By Darcy Leigh
On 18 December 2005, Evo Morales of the MAS (Movimento al
Socialismo, Movement Towards Socialism) won 54% of the vote in the
Bolivian presidential elections - the highest support for any
candidate in Bolivia since the restoration of "democracy" in the
1980s. Turnout was 85% which was also much higher than in previous
Bolivian elections. Morales is due to become the first indigenous
president in a country that has a large indigenous majority.
The MAS also won 78 members of congress, with another 78 going to
right wing parties and one to the indigenous party, MIP. This means
that the left have a majority in congress. However of 27 senators
only 12 are from MAS.
The MAS victory came about despite thousands of potential supporters
"disappearing" from the electoral register. Lois Gomez, a Mexican
journalist, reports that, "In Pongo, an Aymara highland community
loyal to the MAS, 1,200 out of a total 1,800 voters were purged [from
the electoral roll]."
Since the election, Morales has stated his plans to begin to turn the
Bolivian economy away from the unbridled free market direction it has
been heading in. This includes the introduction of a new tax on the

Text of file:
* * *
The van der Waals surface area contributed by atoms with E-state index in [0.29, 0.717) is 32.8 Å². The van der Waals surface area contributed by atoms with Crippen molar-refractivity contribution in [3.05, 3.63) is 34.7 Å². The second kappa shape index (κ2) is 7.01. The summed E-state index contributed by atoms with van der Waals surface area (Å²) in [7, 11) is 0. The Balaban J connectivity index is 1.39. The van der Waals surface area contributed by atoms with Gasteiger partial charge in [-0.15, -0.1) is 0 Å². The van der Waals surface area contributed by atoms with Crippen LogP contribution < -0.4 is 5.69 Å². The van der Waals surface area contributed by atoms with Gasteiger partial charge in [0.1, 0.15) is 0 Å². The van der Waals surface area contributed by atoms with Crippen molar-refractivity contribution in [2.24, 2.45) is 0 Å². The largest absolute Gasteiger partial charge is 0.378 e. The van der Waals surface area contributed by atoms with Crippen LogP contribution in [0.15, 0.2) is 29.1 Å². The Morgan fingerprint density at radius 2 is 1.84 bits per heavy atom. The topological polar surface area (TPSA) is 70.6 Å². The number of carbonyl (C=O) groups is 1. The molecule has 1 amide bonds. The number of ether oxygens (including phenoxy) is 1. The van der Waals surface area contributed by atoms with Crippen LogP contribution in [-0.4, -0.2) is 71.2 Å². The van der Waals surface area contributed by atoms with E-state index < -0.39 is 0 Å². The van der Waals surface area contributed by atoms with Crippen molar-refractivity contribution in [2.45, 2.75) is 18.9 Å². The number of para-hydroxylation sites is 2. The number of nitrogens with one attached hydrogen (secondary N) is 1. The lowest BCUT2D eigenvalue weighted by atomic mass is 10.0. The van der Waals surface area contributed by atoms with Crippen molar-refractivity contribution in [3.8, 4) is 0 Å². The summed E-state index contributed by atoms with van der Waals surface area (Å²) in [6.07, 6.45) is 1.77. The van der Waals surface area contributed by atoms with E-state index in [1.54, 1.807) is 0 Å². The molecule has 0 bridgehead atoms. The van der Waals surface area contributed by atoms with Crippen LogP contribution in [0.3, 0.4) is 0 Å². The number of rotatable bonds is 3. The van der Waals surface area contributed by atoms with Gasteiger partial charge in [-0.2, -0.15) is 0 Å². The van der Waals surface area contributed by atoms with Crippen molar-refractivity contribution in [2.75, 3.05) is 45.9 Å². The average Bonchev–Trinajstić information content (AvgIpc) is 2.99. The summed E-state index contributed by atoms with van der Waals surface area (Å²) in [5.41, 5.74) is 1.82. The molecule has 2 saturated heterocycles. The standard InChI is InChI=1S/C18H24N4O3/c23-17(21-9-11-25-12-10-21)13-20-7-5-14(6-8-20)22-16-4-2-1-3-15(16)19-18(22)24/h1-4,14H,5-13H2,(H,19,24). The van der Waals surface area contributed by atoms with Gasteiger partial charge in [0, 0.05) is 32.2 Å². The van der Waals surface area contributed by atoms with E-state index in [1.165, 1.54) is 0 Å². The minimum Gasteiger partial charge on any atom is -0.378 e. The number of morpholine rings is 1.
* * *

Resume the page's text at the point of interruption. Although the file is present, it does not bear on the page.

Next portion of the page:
wealthy and increased state control over the country's huge gas
reserves. He has pledged to cut his and his cabinet's salary by half
as well as reducing the allowance of parliamentary members. Morales
has also said he plans to rewrite the constitution to include more
rights for Bolivia's indigenous majority.
However the main trade union federation, the COB, and the teachers'
union are sceptical about the credibility of Morales' plans to solve
the problem facing workers. Morales seems to have presented a
different picture to the media than he has to radical groups. He has
used the idea of increased state intervention in the gas industry to
gain votes from the left, who are calling for nationalisation, whilst
telling the media that all is plans is higher taxes on corporations.
Since the election, Morales has met with Castro, Chavez and Gaddafi.
These relationships, alongside his pledge to loosen controls on the
growth of the coca plant in Bolivia, have lead Morales to describe
himself as a "US nightmare". Perhaps. But not a working-class dream.